Loyal

I would hope for most public relations practitioners the subject of client/employer loyalty would be at or incredibly close to the top of their ethical mountain.

Regardless of when I have worked for myself or been employed full-time by a larger organization, I have always stated “I work for the Lori Marble Public Relations Firm [insert employer’s name here] is my largest client. They have me on a very large retainer and they deserve my focused loyalty.”

When working in public relations and you come to a crossroad where you can no longer support the organization’s direction or at the very least understand the rationale for why a decision was made, then I believe you have a decision to make:
a) Respectfully argue for your viewpoint/approach.
b) Respectfully tender your resignation and without burning any bridges, thank the organization for experience and lessons learned and take your skill set elsewhere.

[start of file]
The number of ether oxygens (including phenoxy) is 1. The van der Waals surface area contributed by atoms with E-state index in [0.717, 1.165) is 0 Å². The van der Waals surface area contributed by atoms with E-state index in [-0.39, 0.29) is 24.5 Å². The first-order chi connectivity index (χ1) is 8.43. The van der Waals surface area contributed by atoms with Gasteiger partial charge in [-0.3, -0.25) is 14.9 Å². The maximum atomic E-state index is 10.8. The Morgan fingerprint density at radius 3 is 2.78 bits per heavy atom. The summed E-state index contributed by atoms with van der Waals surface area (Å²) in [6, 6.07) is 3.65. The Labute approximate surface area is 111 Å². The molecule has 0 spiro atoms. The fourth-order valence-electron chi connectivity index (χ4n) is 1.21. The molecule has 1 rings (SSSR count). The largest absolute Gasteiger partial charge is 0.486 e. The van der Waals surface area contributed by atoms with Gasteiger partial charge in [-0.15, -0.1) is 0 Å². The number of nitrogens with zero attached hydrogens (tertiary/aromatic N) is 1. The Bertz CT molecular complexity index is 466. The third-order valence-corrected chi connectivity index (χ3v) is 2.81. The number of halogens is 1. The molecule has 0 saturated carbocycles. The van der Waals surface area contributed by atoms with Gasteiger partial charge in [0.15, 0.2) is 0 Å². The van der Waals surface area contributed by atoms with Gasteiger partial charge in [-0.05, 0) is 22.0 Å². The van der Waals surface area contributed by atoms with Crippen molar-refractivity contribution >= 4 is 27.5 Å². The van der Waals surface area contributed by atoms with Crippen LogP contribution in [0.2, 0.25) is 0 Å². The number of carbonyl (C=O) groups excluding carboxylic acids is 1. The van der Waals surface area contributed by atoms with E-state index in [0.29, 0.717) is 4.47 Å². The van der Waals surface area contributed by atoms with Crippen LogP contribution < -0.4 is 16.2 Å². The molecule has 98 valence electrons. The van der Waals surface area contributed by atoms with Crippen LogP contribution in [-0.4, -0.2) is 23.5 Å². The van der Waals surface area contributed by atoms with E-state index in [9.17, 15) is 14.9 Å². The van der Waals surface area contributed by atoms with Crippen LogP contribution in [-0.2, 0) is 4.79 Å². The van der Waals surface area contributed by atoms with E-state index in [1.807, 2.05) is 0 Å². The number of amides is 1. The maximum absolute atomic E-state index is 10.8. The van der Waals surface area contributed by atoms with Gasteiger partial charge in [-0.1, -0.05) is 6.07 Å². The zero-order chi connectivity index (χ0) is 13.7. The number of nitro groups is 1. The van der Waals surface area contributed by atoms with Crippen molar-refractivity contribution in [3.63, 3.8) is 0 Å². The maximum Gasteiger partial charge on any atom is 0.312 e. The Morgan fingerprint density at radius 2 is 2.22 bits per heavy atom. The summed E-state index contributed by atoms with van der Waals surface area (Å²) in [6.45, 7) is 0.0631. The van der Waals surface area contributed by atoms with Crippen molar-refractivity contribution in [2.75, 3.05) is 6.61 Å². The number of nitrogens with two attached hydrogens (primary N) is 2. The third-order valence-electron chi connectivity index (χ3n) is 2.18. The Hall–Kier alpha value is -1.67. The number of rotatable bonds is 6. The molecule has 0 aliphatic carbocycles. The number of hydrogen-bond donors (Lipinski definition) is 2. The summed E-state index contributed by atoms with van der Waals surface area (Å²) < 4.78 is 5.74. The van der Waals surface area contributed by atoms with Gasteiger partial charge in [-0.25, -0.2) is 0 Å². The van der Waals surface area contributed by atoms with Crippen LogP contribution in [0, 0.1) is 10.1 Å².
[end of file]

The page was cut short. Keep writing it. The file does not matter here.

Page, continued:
There is no room – especially in today’s multi-layered and strongly linked social environment for a public relations practitioner to criticize their employer on “their own time” and expect to be respected when cashing their check the next morning.

Managers are taught to praise in public and criticize in private.  That’s good advice for everyone to follow, especially those who are trained to work with words, perceptions and public expectations.

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